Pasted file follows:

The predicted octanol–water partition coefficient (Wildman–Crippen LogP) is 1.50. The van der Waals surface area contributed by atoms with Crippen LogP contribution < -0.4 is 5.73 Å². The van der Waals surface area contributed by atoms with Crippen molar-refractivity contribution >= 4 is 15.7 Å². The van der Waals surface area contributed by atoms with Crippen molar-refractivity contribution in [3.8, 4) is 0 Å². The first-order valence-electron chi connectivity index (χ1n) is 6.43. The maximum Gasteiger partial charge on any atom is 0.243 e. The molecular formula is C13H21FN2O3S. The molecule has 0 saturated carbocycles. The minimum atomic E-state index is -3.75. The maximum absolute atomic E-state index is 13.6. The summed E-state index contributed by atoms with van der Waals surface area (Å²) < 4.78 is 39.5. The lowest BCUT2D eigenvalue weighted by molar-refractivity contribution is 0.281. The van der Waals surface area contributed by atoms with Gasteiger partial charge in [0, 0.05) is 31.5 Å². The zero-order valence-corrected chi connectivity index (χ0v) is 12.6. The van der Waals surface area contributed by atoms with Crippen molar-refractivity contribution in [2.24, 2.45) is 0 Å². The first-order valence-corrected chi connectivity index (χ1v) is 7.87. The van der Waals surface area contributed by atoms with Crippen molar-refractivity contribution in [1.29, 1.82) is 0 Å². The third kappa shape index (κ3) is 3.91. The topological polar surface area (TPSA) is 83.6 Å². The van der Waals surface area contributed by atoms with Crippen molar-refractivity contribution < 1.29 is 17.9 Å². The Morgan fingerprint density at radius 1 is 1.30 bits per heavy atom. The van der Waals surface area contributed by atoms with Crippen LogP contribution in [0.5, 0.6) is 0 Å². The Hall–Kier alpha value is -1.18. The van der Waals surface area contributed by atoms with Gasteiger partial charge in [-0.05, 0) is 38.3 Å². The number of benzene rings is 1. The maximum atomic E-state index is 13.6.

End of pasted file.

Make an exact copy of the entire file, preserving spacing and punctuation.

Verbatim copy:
The predicted octanol–water partition coefficient (Wildman–Crippen LogP) is 1.50. The van der Waals surface area contributed by atoms with Crippen LogP contribution < -0.4 is 5.73 Å². The van der Waals surface area contributed by atoms with Crippen molar-refractivity contribution >= 4 is 15.7 Å². The van der Waals surface area contributed by atoms with Crippen molar-refractivity contribution in [3.8, 4) is 0 Å². The first-order valence-electron chi connectivity index (χ1n) is 6.43. The maximum Gasteiger partial charge on any atom is 0.243 e. The molecular formula is C13H21FN2O3S. The molecule has 0 saturated carbocycles. The minimum atomic E-state index is -3.75. The maximum absolute atomic E-state index is 13.6. The summed E-state index contributed by atoms with van der Waals surface area (Å²) < 4.78 is 39.5. The lowest BCUT2D eigenvalue weighted by molar-refractivity contribution is 0.281. The van der Waals surface area contributed by atoms with Gasteiger partial charge in [0, 0.05) is 31.5 Å². The zero-order valence-corrected chi connectivity index (χ0v) is 12.6. The van der Waals surface area contributed by atoms with Crippen molar-refractivity contribution in [2.24, 2.45) is 0 Å². The first-order valence-corrected chi connectivity index (χ1v) is 7.87. The van der Waals surface area contributed by atoms with Crippen molar-refractivity contribution in [1.29, 1.82) is 0 Å². The third kappa shape index (κ3) is 3.91. The topological polar surface area (TPSA) is 83.6 Å². The van der Waals surface area contributed by atoms with Crippen molar-refractivity contribution < 1.29 is 17.9 Å². The Morgan fingerprint density at radius 1 is 1.30 bits per heavy atom. The van der Waals surface area contributed by atoms with Crippen LogP contribution in [0.5, 0.6) is 0 Å². The Hall–Kier alpha value is -1.18. The van der Waals surface area contributed by atoms with Gasteiger partial charge in [-0.05, 0) is 38.3 Å². The number of benzene rings is 1. The maximum atomic E-state index is 13.6.